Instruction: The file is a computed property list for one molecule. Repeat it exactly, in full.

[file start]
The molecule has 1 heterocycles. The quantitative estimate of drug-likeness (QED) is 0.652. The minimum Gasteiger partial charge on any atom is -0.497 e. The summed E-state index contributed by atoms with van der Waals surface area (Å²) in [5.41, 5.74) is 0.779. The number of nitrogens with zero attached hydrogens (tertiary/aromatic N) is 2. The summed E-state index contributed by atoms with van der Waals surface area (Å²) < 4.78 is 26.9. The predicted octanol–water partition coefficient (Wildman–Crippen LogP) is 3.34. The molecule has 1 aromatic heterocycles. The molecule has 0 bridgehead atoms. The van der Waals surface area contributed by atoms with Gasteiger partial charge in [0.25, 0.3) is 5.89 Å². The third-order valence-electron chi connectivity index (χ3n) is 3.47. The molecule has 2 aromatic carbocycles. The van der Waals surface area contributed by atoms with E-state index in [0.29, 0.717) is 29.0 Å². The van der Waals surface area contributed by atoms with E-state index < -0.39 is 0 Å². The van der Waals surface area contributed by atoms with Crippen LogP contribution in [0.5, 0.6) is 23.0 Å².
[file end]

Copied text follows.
The molecule has 1 heterocycles. The quantitative estimate of drug-likeness (QED) is 0.652. The minimum Gasteiger partial charge on any atom is -0.497 e. The summed E-state index contributed by atoms with van der Waals surface area (Å²) in [5.41, 5.74) is 0.779. The number of nitrogens with zero attached hydrogens (tertiary/aromatic N) is 2. The summed E-state index contributed by atoms with van der Waals surface area (Å²) < 4.78 is 26.9. The predicted octanol–water partition coefficient (Wildman–Crippen LogP) is 3.34. The molecule has 1 aromatic heterocycles. The molecule has 0 bridgehead atoms. The van der Waals surface area contributed by atoms with Gasteiger partial charge in [0.25, 0.3) is 5.89 Å². The third-order valence-electron chi connectivity index (χ3n) is 3.47. The molecule has 2 aromatic carbocycles. The van der Waals surface area contributed by atoms with E-state index in [0.29, 0.717) is 29.0 Å². The van der Waals surface area contributed by atoms with E-state index < -0.39 is 0 Å². The van der Waals surface area contributed by atoms with Crippen LogP contribution in [0.5, 0.6) is 23.0 Å².